With employees of the Barbados Statistical Service (BSS) still complaining of a lingering odour, even after being relocated to another floor of the Baobab Towers in Warrens, the National Union of Public Workers (NUPW) says it will be carrying out a thorough investigation to determine the source of the problem.
Acting General Secretary Wayne Walrond told Barbados TODAY there have been recurring complaints, and he suggested there may be an engineering issue that needs to be urgently rectified.
It was in October 2018 that the workers first complained about the odour, when they were located on the fifth floor of Baobab Towers. After a two-day work stoppage, they were moved to the sixth floor.
But Walrond said that had not resolved the issue and despite several investigations by the authorities, not only does the odour linger but workers are still falling ill.
“The union will have to check with the relevant authorities to see what the update in the findings [is]. We are concerned that despite all the complaints and the investigations being made, this problem is still ongoing. Definitely one has to question if it is an engineering problem . . . . This was from the inception of the building and if there are engineering problems dealing with the whole sewage system and the extraction of smells and the layout of the system . . . then you would have a constant problem,” he told Barbados TODAY.
“It raises the question of ‘how soon would it be corrected if it comes down to an engineering problem . . . . how soon would you intend to fix it?’, as the workers are still in the building and suffering this injustice,” Walrond added.
The BSS workers are adamant they are not being taken seriously by the Government or the Ministry of Health and Wellness.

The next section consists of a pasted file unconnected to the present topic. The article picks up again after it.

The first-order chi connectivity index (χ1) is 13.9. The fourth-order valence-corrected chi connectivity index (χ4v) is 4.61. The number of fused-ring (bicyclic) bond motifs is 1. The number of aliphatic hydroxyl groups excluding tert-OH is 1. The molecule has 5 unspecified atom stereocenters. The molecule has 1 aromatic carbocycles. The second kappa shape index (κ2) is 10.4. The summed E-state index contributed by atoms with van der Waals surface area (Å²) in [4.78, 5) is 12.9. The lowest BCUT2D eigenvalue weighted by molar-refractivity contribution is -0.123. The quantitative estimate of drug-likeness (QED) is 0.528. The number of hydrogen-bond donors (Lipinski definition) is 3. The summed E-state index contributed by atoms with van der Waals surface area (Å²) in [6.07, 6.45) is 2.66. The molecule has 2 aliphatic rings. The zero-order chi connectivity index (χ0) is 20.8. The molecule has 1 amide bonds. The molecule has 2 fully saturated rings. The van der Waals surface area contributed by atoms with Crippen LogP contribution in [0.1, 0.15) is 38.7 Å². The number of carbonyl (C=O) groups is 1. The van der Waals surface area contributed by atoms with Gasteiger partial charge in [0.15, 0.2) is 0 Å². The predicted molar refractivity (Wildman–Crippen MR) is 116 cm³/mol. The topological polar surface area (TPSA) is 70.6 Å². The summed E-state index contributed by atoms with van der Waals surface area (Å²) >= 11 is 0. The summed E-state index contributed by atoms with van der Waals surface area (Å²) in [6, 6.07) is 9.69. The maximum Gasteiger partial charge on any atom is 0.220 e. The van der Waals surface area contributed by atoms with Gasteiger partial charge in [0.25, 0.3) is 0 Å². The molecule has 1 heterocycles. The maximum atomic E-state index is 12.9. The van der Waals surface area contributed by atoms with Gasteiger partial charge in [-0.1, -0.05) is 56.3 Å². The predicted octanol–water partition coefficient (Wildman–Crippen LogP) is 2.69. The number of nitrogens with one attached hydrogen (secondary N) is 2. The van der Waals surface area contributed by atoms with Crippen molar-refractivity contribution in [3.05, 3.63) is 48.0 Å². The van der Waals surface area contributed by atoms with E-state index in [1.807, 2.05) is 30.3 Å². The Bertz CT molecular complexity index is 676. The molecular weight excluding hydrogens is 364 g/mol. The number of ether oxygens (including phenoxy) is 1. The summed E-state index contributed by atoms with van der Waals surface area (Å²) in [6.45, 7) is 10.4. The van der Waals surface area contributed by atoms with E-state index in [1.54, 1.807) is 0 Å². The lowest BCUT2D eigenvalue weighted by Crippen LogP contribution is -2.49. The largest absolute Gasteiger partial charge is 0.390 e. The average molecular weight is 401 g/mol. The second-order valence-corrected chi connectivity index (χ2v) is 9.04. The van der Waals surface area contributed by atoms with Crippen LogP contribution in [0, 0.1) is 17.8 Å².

One employee, who contacted Barbados TODAY Tuesday afternoon but preferred to remain anonymous, said she spits white mucus when she enters the building.
“As I step in the building, I experience burning around the mouth and the metallic taste on the tongue, as well as dizziness and headaches during the day. I am also having dizzy spells. Sometimes when I get home, I am so lethargic that I cannot help my child; that is not good enough,” she said.
“I am concerned with this situation as it is too much and too awful for someone like me. I just want this thing to be over because I am very tired. This is my health and I am tired [of] entering a building where I have those symptoms. Yes, you need a job but you need to be healthy because you have offspring who, if anything happens, are vulnerable.”
Another worker who spoke to Barbados TODAY on condition of anonymity said she was getting sick up to the end of July, before she went on holiday.
“I had started to feel really ill to the point . . . I wanted to throw up. I had some really bad headaches, the metallic taste in my mouth. I was still getting rashes on my skin – on my arms and my neck,” she said.
The source added that since being on vacation, all those symptoms have disappeared.
“I have no issues. None of the things I told you I have now I am on vacation, so it is certainly that building,” she insisted. (LG)